A fan commemorating the 1875 Centennial. Courtesy photo 

Concord Museum showcases eclectic collections in ‘What Makes History?’

April 11, 2024

By Laurie O’Neill  — Correspondent  

Small leatherbound books of works by Austin, Wordsworth, and Hardy that date to the 1800s and early 1900s. Delicate china cups with whimsical painted words such as Remembrance. Vintage napkin rings —silver, wood, glass, or porcelain, some with cryptic monograms. All are small collections that this writer built over the years.   

But like many amateur collectors, I don’t know much about the objects I’ve gathered, such as who made them, where they come from, and what stories they tell. They simply spoke to me.   

A thought-provoking new exhibit called “What Makes History? New Stories from the Collection” at the Concord Museum invites visitors to think about how and why we collect and keep certain objects and how we make history by doing so.    

The eclectic exhibit includes various items, some of which have never been on view, including a selection of fans from around the world. One fan, made in Japan, celebrated our country’s 1875 Centennial. Look closely and spot a tiny image of Concord’s Minute Man monument on it.

There are intricate calling card cases, colorful fireplace bellows created by free Black workers in Acton, and chairs, textiles, clocks, and quilting pieces.   

This fireplace bellows was made in Acton in the 1840s. Courtesy photo

Katie Gilmore Reed, some of whose collection of nearly 200 fans are displayed in the exhibit thanks to her granddaughter’s donating them to the museum, was born in the late 1860s and grew up in Concord. She cherished the fans, and when friends came for lunch, she would display them on a table.   

“What Makes History?” was put together with the help of Concord Academy students studying local history with their teacher Kim Frederick. They contributed new research and interpretation, and the object labels they produced are posted near the items.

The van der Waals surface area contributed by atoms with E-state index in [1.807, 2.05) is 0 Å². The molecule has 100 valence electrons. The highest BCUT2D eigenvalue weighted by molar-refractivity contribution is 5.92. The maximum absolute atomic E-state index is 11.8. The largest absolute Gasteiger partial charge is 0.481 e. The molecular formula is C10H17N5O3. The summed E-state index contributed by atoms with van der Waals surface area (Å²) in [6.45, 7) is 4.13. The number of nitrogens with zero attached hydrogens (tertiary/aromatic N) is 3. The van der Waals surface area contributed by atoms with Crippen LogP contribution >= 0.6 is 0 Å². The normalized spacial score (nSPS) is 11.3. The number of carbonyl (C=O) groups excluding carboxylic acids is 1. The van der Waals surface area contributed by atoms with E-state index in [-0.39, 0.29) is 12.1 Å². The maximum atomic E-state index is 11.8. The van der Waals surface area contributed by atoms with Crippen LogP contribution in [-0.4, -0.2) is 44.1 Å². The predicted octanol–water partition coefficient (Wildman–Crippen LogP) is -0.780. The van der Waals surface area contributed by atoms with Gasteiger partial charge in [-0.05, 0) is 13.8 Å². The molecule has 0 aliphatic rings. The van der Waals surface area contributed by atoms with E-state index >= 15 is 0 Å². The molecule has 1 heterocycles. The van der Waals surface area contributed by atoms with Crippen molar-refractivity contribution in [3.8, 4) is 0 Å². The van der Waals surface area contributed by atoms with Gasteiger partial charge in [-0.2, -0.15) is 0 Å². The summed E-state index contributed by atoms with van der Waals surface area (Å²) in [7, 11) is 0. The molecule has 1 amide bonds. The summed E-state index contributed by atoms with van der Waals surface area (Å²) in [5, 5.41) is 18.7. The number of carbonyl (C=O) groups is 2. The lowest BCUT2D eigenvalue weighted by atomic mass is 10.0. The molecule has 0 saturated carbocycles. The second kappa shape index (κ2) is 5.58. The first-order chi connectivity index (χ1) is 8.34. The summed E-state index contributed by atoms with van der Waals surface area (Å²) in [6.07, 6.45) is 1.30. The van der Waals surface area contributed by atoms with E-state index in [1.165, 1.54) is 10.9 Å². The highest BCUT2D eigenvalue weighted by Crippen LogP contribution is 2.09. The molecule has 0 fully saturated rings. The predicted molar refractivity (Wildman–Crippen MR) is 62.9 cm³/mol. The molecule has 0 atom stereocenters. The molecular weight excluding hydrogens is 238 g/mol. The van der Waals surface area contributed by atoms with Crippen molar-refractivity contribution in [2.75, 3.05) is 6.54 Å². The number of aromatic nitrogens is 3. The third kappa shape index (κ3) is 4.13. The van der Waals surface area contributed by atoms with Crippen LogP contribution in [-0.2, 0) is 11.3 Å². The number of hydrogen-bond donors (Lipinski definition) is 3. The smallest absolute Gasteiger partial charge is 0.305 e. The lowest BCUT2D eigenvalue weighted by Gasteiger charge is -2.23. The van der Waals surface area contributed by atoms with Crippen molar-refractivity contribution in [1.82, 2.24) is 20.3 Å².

“This has been a really wonderful opportunity to look at these objects with fresh eyes, ask new kinds of questions, interpret them in new ways, and expand their stories,” said Reed Gochberg, associate curator and director of exhibits at the museum.   

“We can start to imagine the whole network of people and places involved in creating the items and look at their global origins,” Gochberg said.   

Visitors might think of “The Gilded Age” when they view the card cases in the exhibit. Women used them to hold the calling cards they would leave when making social visits to friends or family. Calling cards were common during the Victorian era and were often displayed in decorative receivers (or trays) near the front entry of one’s home.   

One of the calling card cases in the exhibit. Courtesy photo 

The cases reflect the countless global stories of makers, materials, and places, incorporating materials such as mother-of-pearl, ivory, and tortoiseshell produced in the Americas, Africa, and Asia, according to the Museum, and reflect the techniques used by artists in China, India, and Russia.    

The cases in the exhibit are part of a collection belonging to Alice Stanwood Willoughby, an art teacher for decades in Cambridge who likely prized them for their beauty.

It was likely Willoughby’s goal to collect as many styles as possible, but she did not record who made them or where.

In 1952, the year after her death, the 76-item collection was donated to the Concord Antiquarian Society, which later became the Museum.    

Of particular interest is a collection of small painted or stenciled fireplace bellows that inspired the exhibit. These “remarkable and beautiful items,” said Gochberg, were produced by women and free Black workers in Acton’s Davis Bellows Factory in the 19th century.   

Bellows were common in 19th-century households and were used to help a fire burn. To make them, a wooden top and bottom were joined with folding leather side pieces and a metal nozzle was added. Some examples in the exhibit are swell-top (curved) bellows, reflecting a process that added to their interest — and cost.  

The bellows and extra materials and pieces were squirreled away in a building on the former factory site for more than a century until they were moved to a barn in Carlisle, leading viewers to wonder why they were saved and forgotten.    

“What Makes History?” runs until August 18. Hours are 10 a.m. to 4 p.m., Tuesday to Sunday. For more information, visit info@concordmuseum.org.